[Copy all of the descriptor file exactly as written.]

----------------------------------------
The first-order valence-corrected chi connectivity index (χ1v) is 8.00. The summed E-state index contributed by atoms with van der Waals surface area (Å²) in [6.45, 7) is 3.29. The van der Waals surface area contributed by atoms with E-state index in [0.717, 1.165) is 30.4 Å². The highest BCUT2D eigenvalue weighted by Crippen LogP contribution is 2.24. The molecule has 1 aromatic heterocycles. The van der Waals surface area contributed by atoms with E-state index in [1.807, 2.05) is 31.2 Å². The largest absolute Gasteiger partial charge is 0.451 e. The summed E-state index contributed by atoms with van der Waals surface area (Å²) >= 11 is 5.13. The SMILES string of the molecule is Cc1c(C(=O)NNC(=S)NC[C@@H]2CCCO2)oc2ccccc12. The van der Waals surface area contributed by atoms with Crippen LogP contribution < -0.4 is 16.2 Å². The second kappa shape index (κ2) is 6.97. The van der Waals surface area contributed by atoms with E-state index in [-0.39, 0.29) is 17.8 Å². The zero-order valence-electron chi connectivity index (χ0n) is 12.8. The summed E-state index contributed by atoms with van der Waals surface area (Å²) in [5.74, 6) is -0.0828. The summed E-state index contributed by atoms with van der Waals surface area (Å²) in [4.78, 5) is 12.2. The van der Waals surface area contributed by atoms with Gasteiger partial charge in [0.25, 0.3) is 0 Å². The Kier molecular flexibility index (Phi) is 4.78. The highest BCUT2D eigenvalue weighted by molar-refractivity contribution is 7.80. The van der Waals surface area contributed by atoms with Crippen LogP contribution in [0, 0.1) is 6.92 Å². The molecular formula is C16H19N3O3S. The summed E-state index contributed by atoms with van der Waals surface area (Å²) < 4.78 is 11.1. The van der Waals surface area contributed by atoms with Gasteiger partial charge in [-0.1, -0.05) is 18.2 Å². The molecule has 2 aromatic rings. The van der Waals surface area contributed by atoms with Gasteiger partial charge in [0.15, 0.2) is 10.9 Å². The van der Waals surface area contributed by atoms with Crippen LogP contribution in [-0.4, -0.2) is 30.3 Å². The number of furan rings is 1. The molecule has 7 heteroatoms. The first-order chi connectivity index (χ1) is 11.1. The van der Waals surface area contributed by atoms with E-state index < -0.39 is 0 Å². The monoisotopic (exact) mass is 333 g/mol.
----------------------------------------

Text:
The first-order valence-corrected chi connectivity index (χ1v) is 8.00. The summed E-state index contributed by atoms with van der Waals surface area (Å²) in [6.45, 7) is 3.29. The van der Waals surface area contributed by atoms with E-state index in [0.717, 1.165) is 30.4 Å². The highest BCUT2D eigenvalue weighted by Crippen LogP contribution is 2.24. The molecule has 1 aromatic heterocycles. The van der Waals surface area contributed by atoms with E-state index in [1.807, 2.05) is 31.2 Å². The largest absolute Gasteiger partial charge is 0.451 e. The summed E-state index contributed by atoms with van der Waals surface area (Å²) >= 11 is 5.13. The SMILES string of the molecule is Cc1c(C(=O)NNC(=S)NC[C@@H]2CCCO2)oc2ccccc12. The van der Waals surface area contributed by atoms with Crippen LogP contribution < -0.4 is 16.2 Å². The second kappa shape index (κ2) is 6.97. The van der Waals surface area contributed by atoms with E-state index in [-0.39, 0.29) is 17.8 Å². The zero-order valence-electron chi connectivity index (χ0n) is 12.8. The summed E-state index contributed by atoms with van der Waals surface area (Å²) in [5.74, 6) is -0.0828. The summed E-state index contributed by atoms with van der Waals surface area (Å²) in [4.78, 5) is 12.2. The van der Waals surface area contributed by atoms with Gasteiger partial charge in [0.25, 0.3) is 0 Å². The Kier molecular flexibility index (Phi) is 4.78. The highest BCUT2D eigenvalue weighted by molar-refractivity contribution is 7.80. The van der Waals surface area contributed by atoms with Crippen LogP contribution in [0, 0.1) is 6.92 Å². The molecular formula is C16H19N3O3S. The summed E-state index contributed by atoms with van der Waals surface area (Å²) < 4.78 is 11.1. The van der Waals surface area contributed by atoms with Gasteiger partial charge in [-0.1, -0.05) is 18.2 Å². The molecule has 2 aromatic rings. The van der Waals surface area contributed by atoms with Gasteiger partial charge in [0.15, 0.2) is 10.9 Å². The van der Waals surface area contributed by atoms with Crippen LogP contribution in [-0.4, -0.2) is 30.3 Å². The number of furan rings is 1. The molecule has 7 heteroatoms. The first-order chi connectivity index (χ1) is 11.1. The van der Waals surface area contributed by atoms with E-state index < -0.39 is 0 Å². The monoisotopic (exact) mass is 333 g/mol.